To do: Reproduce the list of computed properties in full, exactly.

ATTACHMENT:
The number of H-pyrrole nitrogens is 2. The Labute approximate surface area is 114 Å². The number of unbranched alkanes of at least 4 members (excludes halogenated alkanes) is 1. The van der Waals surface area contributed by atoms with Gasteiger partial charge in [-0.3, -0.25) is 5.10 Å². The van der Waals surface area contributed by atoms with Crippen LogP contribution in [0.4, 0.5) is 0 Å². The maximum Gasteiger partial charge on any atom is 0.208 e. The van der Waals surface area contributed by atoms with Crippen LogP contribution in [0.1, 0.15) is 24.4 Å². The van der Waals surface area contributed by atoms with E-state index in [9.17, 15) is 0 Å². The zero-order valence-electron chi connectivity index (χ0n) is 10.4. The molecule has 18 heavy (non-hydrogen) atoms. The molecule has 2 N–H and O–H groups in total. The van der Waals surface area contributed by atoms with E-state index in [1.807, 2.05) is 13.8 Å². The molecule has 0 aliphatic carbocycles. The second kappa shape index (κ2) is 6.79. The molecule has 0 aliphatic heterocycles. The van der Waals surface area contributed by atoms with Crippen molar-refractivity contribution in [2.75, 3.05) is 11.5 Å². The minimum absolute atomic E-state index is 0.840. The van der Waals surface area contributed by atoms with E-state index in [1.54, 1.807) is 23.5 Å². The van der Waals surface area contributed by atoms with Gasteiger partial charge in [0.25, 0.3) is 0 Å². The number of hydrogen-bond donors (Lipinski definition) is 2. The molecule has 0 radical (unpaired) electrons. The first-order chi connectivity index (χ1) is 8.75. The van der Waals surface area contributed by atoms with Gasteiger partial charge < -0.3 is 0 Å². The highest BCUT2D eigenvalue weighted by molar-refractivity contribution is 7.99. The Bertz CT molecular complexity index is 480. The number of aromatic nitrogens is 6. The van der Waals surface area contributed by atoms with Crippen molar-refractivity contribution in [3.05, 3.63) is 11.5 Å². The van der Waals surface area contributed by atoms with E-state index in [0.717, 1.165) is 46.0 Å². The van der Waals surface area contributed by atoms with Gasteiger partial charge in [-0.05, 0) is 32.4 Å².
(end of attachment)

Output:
The number of H-pyrrole nitrogens is 2. The Labute approximate surface area is 114 Å². The number of unbranched alkanes of at least 4 members (excludes halogenated alkanes) is 1. The van der Waals surface area contributed by atoms with Gasteiger partial charge in [-0.3, -0.25) is 5.10 Å². The van der Waals surface area contributed by atoms with Crippen LogP contribution in [0.4, 0.5) is 0 Å². The maximum Gasteiger partial charge on any atom is 0.208 e. The van der Waals surface area contributed by atoms with Crippen LogP contribution in [0.1, 0.15) is 24.4 Å². The van der Waals surface area contributed by atoms with E-state index in [9.17, 15) is 0 Å². The zero-order valence-electron chi connectivity index (χ0n) is 10.4. The molecule has 18 heavy (non-hydrogen) atoms. The molecule has 2 N–H and O–H groups in total. The van der Waals surface area contributed by atoms with E-state index in [1.807, 2.05) is 13.8 Å². The molecule has 0 aliphatic carbocycles. The second kappa shape index (κ2) is 6.79. The molecule has 0 aliphatic heterocycles. The van der Waals surface area contributed by atoms with Crippen molar-refractivity contribution in [2.75, 3.05) is 11.5 Å². The minimum absolute atomic E-state index is 0.840. The van der Waals surface area contributed by atoms with E-state index in [1.54, 1.807) is 23.5 Å². The van der Waals surface area contributed by atoms with Gasteiger partial charge in [0.25, 0.3) is 0 Å². The number of hydrogen-bond donors (Lipinski definition) is 2. The molecule has 0 radical (unpaired) electrons. The first-order chi connectivity index (χ1) is 8.75. The van der Waals surface area contributed by atoms with Gasteiger partial charge < -0.3 is 0 Å². The highest BCUT2D eigenvalue weighted by molar-refractivity contribution is 7.99. The Bertz CT molecular complexity index is 480. The number of aromatic nitrogens is 6. The van der Waals surface area contributed by atoms with Crippen molar-refractivity contribution in [3.05, 3.63) is 11.5 Å². The van der Waals surface area contributed by atoms with E-state index in [0.717, 1.165) is 46.0 Å². The van der Waals surface area contributed by atoms with Gasteiger partial charge in [-0.05, 0) is 32.4 Å².